It made me sad that I didn’t like it. I really had to push my way through the books, which came with lots of sighs, ranting and moans of urgh. Which drove my boyfriend crazy and also caused him to laugh and wonder why I was still reading it. Well, that is easy. Challenge. :\ I couldn’t just drop this one. If it wasn’t a book for a challenge, than I would have dropped it quite fast. Faster than the whole romance thing between Ivy and Bishop.
There were several things I didn’t like about this book. For instance the world-building. I liked the idea that the US was bombed and that there was a giant war thing that went on years before this book. (Again, what is up with all the US this and US that? What happened to Europe? Asia? Africa? Did they also get in problems? Or was it just the US? There are multiple times that they talk about what happened, but from what I could see there wasn’t a mention on who the enemy was. I am guessing Europe and all are gone too, as I would think that they would help out the US. Send help and food and such.)
However, after that it just gets weird. They survived, or well, the original group that formed the town did. And we know there were bandits before, but what about trade groups? What about other towns? Oh, don’t tell me that the world died. That is bull. I am sure there are more people, and I wonder why we never find out about them in this book. It would have been fun if there had been other groups, other towns that this town had contact with.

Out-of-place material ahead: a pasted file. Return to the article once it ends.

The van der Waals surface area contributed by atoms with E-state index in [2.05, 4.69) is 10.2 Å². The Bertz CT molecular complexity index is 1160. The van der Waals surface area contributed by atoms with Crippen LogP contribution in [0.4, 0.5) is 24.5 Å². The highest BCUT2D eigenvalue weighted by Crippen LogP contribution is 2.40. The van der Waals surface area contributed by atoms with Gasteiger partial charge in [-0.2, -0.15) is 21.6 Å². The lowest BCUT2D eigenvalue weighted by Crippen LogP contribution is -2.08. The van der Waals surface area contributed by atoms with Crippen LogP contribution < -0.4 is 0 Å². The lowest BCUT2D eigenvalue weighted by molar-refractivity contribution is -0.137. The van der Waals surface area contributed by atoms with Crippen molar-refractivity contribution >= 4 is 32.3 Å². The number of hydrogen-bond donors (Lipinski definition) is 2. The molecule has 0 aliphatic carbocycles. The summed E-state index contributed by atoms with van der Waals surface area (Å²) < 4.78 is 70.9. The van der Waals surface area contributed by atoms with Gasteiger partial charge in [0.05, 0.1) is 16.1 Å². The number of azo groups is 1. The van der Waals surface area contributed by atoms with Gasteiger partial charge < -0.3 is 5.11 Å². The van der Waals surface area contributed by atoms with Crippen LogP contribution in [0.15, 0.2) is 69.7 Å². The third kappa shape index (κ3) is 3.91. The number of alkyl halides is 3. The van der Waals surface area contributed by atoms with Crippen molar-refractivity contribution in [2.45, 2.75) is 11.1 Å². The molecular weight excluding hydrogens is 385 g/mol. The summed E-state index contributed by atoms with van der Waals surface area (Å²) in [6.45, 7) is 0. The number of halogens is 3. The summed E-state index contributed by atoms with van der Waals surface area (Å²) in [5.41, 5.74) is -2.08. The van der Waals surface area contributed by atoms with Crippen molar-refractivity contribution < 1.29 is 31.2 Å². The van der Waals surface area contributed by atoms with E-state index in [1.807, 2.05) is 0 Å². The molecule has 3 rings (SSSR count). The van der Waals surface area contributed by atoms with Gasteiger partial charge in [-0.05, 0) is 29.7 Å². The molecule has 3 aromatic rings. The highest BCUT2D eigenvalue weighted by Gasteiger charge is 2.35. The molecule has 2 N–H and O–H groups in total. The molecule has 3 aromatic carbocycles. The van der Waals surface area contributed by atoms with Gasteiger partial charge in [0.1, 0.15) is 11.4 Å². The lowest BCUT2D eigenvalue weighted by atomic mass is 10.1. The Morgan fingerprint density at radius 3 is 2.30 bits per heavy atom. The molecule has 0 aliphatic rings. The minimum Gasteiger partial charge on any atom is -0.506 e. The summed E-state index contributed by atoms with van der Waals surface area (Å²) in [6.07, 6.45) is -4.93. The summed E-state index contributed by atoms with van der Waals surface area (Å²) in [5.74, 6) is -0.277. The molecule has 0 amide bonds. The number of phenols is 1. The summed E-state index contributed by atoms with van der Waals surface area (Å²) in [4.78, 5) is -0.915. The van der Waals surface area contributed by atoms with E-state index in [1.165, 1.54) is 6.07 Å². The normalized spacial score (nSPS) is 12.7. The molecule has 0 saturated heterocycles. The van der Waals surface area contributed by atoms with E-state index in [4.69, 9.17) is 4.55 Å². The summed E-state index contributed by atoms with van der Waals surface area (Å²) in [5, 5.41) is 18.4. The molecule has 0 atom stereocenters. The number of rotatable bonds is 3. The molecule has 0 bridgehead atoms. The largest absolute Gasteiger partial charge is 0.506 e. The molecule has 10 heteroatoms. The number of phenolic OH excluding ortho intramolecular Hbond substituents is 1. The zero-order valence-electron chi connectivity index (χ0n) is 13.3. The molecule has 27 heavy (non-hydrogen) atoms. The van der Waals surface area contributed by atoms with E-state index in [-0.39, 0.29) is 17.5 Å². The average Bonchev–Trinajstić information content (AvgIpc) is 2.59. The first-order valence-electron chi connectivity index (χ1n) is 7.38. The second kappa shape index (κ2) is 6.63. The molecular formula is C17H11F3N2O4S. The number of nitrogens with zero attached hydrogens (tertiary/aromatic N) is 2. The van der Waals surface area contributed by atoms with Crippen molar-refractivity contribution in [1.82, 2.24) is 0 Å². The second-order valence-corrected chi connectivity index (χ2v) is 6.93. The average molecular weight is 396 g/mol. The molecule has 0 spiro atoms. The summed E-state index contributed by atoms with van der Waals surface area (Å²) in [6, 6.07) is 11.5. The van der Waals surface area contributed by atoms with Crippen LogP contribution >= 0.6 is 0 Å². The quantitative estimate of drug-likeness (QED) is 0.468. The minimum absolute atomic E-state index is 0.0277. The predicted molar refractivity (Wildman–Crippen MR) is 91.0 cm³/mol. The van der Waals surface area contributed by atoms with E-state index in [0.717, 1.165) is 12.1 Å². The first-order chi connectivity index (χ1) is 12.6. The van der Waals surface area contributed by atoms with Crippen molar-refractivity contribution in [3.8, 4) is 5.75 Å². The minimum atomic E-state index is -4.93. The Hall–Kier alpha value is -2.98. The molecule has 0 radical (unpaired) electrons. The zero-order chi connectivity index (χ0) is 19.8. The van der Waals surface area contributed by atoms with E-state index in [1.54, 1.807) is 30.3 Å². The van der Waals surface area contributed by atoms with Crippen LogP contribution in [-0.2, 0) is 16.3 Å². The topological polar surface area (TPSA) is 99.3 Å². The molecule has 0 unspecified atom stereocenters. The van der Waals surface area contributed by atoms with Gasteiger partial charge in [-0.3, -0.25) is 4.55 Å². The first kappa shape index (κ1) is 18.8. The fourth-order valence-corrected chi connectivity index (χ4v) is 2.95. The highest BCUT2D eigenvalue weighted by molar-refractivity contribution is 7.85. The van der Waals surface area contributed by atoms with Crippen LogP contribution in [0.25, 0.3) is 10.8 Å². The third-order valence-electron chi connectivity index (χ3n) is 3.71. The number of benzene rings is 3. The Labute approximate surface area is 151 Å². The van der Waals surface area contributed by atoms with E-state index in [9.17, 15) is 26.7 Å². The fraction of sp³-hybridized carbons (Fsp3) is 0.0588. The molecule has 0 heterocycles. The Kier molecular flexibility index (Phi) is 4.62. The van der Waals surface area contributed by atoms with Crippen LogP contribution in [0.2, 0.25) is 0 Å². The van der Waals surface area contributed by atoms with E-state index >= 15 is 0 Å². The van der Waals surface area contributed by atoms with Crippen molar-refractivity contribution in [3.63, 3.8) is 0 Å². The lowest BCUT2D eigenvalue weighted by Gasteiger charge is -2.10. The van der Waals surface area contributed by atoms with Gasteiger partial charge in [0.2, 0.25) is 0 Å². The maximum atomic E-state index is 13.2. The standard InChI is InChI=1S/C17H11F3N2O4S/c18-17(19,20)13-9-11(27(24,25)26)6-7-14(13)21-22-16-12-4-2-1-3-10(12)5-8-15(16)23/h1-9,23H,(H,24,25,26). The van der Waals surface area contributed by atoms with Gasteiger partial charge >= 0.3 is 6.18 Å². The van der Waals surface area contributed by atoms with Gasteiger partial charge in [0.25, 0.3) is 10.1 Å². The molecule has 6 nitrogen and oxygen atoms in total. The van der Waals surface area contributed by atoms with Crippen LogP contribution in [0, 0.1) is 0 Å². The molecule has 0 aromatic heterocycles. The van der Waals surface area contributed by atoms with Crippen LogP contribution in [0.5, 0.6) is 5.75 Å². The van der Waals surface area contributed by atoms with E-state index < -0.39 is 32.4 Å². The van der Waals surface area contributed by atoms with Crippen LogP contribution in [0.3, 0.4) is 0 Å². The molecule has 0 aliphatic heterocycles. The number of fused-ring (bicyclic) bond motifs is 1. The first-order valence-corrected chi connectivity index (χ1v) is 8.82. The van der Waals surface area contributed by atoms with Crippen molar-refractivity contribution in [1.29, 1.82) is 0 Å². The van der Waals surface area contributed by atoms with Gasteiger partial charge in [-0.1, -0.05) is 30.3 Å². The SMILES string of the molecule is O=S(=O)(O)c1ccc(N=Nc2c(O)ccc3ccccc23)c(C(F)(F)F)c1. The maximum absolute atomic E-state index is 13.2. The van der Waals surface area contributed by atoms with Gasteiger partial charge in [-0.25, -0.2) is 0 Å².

And that brings me to the town (or should it be city?) where this story takes place in. Throughout the whole book it feels like we are having a small settlement with some troubles (having to do with a fight/war between two factions long long ago). However, it is mentioned in the book (2 or 3 times I believe) that the town/city/whatever has around 10k people…. Where are these people? All hidden somewhere? Unimportant to the story?
Even when Ivy walks around, the book/author makes it seem like everything is easily reached and quite soon too. Which I wouldn’t entirely expect from a town/city/whatever with 10k people in them. Again, it felt all small town to me. Like everything was easily in reach, everything was close by and that there were hardly any people.
I also wonder who takes care of the fence. The government? The police/law inforcers? Someone else? I mean, it has been 50 years, that fence doesn’t take care of itself, it would need maintenance, especially since people get kicked out of the town/city/whatever and you don’t want them hopping back again.
The marriage part was fun, and I kind of liked the idea. Sure, I wasn’t up for the whole forced marriage thing, but I guess if it kept the peace in the town, it might be a good idea.
However, the whole marriage thing is getting a bit old. The book blurb makes it seem that it is about Ivy, who needs to kill the one she is forced to marry. But, a lot of the book is about the marriage thing and about Bishop x Ivy and less about the whole: “We have to murder him!”.